Therapy is an opportunity to have new experiences that can change the way you feel in, and move through, the world. It is a place to learn new skills to better cope in the present and to gain insight into the ways that past events may be causing you to live in ways that feel untrue to yourself. Specific coping strategies or ways of protecting one’s self may have been brilliant, life-affirming strategies given the situation and stage of life at which they were developed. However, when held onto for too long, these same strategies can become life-limiting and interfere with relationships and life experiences. We often become very skilled at “living in our heads”, thereby missing out on the full richness of life. As human beings, we are hardwired to experience a wide array of emotions. While avoiding intense feelings, such as anger, fear, sadness or even happiness, is understandable, it inevitably leads us to anxiety and a sense of being lost. It is like traveling without
Courage does not always roar. Sometimes courage is the quiet voice at the end of the day saying, "I will try again tomorrow."
a map or compass. In other words, we actually need to experience and tolerate strong emotions to live well. Therapy can help to grow this capacity so that feelings are not experienced as overwhelming. When we no longer need to avoid strong feelings unhealthy, compensatory behaviours (such as excessive self criticism, addictive behaviours, emotional withdrawal, underachieving etc.) diminish. Intellectual awareness alone is typically not enough: we need to tap into the rich sources of our emotional, and frequently unconscious, minds to make long lasting emotional and behavioural changes. Therapy is a means of reconnecting with that part of one’s self that yearns to heal and grow. It is an opportunity to explore and deepen one’s self-knowledge and compassion. A deeper understanding of one's self can transform relationships with one's partner, children,friends and, most importantly, with one’s self. It is when we are in touch with our deepest feelings that we gain knowledge of how we are to live our lives. Research repeatedly indicates that the therapeutic alliance (i.e. the relationship between client and therapist) is more important in determining out come than is the particular approach or technique used. A safe, respectful and compassionate therapeutic relationship enables the exploration and transformation of painful life experiences. It facilitates new understanding and the learning of skills to cope with current problems. A warm, collaborative relationship wherein both therapist and patient contribute their unique expertise and perspective is the foundation for successful therapy.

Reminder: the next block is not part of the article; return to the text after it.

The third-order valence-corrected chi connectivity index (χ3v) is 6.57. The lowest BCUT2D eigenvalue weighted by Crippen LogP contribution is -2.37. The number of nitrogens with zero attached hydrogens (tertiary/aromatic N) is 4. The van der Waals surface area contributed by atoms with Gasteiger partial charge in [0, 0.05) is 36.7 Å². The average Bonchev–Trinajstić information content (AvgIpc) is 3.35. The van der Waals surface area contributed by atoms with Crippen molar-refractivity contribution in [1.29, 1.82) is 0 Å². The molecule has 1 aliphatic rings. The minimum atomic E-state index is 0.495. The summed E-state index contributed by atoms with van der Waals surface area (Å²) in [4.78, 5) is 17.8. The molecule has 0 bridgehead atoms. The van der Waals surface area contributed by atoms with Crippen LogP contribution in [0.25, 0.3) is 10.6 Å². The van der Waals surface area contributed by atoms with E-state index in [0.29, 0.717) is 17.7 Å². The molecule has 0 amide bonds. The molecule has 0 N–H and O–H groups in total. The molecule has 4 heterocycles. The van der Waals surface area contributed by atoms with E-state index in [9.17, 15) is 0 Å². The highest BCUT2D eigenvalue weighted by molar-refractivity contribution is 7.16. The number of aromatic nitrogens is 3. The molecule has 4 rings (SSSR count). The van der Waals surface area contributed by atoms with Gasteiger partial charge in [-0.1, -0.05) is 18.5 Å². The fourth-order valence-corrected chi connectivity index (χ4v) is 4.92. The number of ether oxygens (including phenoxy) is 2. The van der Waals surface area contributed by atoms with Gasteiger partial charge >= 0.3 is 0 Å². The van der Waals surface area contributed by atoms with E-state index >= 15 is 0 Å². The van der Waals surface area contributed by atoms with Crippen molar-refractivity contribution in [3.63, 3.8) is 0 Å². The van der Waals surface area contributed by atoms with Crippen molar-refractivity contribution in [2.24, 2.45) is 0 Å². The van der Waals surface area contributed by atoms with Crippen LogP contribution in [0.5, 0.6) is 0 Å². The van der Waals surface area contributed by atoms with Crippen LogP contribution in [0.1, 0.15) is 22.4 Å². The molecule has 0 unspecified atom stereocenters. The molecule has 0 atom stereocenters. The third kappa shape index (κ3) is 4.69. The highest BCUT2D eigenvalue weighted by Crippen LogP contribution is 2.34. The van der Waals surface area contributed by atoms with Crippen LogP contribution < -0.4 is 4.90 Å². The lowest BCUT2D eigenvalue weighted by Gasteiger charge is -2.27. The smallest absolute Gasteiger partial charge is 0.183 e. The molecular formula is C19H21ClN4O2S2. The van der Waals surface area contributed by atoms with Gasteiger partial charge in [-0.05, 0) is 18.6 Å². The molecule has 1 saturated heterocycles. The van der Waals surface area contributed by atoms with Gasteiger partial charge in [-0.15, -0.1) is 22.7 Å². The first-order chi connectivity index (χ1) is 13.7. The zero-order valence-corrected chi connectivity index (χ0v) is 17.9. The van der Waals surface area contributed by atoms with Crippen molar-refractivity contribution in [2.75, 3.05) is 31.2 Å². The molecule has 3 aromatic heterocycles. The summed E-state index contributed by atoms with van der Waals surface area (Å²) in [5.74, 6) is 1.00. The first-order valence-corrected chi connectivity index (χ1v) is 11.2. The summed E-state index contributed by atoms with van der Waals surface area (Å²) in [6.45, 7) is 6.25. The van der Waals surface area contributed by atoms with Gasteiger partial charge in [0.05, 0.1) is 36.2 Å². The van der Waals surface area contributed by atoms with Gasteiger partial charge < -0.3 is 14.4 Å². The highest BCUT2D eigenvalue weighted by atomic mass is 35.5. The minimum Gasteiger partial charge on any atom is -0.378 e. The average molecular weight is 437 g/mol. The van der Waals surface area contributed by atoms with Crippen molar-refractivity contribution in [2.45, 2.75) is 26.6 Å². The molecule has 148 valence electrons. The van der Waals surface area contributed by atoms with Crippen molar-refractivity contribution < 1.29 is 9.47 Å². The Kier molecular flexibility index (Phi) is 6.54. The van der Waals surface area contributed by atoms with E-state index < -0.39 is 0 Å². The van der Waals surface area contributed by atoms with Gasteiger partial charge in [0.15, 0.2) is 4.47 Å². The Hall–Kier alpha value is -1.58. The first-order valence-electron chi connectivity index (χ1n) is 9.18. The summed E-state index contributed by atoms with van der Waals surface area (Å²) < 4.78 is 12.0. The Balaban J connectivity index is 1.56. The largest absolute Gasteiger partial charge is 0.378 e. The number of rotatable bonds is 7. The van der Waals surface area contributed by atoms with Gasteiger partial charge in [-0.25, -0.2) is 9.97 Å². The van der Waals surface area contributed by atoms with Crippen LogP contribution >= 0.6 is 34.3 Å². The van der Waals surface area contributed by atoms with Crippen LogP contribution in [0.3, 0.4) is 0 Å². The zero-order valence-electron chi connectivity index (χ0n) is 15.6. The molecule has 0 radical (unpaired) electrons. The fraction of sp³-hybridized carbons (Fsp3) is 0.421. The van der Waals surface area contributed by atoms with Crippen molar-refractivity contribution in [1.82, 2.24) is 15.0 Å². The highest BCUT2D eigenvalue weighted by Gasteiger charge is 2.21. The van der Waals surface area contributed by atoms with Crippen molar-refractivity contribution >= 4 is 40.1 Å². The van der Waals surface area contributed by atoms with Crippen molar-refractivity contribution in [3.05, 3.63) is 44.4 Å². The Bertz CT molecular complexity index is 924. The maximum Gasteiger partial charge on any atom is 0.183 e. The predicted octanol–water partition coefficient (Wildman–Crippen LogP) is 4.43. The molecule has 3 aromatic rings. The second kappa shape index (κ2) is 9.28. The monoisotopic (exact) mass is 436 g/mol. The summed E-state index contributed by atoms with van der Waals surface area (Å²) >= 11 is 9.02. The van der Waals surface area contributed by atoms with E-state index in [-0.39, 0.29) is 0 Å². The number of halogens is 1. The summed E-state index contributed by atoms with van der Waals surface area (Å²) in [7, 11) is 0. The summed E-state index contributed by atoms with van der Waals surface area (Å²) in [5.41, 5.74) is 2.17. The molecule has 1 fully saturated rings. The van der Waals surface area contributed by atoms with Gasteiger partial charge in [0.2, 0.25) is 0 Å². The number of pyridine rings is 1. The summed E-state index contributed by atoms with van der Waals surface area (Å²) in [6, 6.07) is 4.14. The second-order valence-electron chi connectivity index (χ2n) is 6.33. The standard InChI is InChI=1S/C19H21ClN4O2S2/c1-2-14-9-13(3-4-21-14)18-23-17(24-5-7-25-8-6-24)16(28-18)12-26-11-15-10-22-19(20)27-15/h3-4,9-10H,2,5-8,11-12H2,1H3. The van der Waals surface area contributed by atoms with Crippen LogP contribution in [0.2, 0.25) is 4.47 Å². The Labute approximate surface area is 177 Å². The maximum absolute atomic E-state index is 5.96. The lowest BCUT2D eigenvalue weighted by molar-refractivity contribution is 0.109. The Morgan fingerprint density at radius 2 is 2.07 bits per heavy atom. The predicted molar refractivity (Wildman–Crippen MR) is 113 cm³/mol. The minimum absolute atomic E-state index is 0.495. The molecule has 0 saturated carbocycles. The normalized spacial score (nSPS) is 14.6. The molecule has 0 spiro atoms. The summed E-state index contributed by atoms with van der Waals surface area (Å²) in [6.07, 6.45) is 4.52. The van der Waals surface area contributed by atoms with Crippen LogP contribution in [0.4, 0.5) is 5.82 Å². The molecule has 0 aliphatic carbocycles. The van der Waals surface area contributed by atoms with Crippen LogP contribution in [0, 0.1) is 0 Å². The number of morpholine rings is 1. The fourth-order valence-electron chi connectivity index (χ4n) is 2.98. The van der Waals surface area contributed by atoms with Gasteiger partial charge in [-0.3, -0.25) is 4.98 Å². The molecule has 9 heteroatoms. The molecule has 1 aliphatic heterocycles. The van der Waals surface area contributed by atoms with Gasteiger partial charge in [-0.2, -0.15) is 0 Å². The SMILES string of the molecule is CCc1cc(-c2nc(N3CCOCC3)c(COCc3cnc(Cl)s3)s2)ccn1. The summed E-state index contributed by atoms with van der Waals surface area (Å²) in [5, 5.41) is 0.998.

Thoughts on Therapy...
--Mary Ann Radmacher